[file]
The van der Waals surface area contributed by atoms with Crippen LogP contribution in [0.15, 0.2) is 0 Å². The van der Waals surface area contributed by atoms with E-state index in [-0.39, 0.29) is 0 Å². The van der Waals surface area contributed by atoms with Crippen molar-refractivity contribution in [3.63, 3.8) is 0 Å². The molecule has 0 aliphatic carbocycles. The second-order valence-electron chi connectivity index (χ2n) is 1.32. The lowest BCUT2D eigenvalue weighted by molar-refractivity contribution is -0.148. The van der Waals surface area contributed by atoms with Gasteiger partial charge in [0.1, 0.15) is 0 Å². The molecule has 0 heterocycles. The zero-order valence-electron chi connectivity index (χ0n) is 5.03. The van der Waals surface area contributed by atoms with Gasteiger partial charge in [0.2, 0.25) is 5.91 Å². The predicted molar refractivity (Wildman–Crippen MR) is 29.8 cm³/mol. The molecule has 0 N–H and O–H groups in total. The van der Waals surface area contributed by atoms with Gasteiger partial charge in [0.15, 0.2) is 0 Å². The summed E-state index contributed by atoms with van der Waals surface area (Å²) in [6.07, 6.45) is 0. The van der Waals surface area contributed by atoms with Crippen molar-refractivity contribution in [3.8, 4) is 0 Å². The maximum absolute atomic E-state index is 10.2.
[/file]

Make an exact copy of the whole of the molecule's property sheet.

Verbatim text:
The van der Waals surface area contributed by atoms with Crippen LogP contribution in [0.15, 0.2) is 0 Å². The van der Waals surface area contributed by atoms with E-state index in [-0.39, 0.29) is 0 Å². The van der Waals surface area contributed by atoms with Crippen molar-refractivity contribution in [3.63, 3.8) is 0 Å². The molecule has 0 aliphatic carbocycles. The second-order valence-electron chi connectivity index (χ2n) is 1.32. The lowest BCUT2D eigenvalue weighted by molar-refractivity contribution is -0.148. The van der Waals surface area contributed by atoms with Gasteiger partial charge in [0.1, 0.15) is 0 Å². The molecule has 0 heterocycles. The zero-order valence-electron chi connectivity index (χ0n) is 5.03. The van der Waals surface area contributed by atoms with Gasteiger partial charge in [0.2, 0.25) is 5.91 Å². The predicted molar refractivity (Wildman–Crippen MR) is 29.8 cm³/mol. The molecule has 0 N–H and O–H groups in total. The van der Waals surface area contributed by atoms with Gasteiger partial charge in [0.15, 0.2) is 0 Å². The summed E-state index contributed by atoms with van der Waals surface area (Å²) in [6.07, 6.45) is 0. The van der Waals surface area contributed by atoms with Crippen molar-refractivity contribution in [3.8, 4) is 0 Å². The maximum absolute atomic E-state index is 10.2.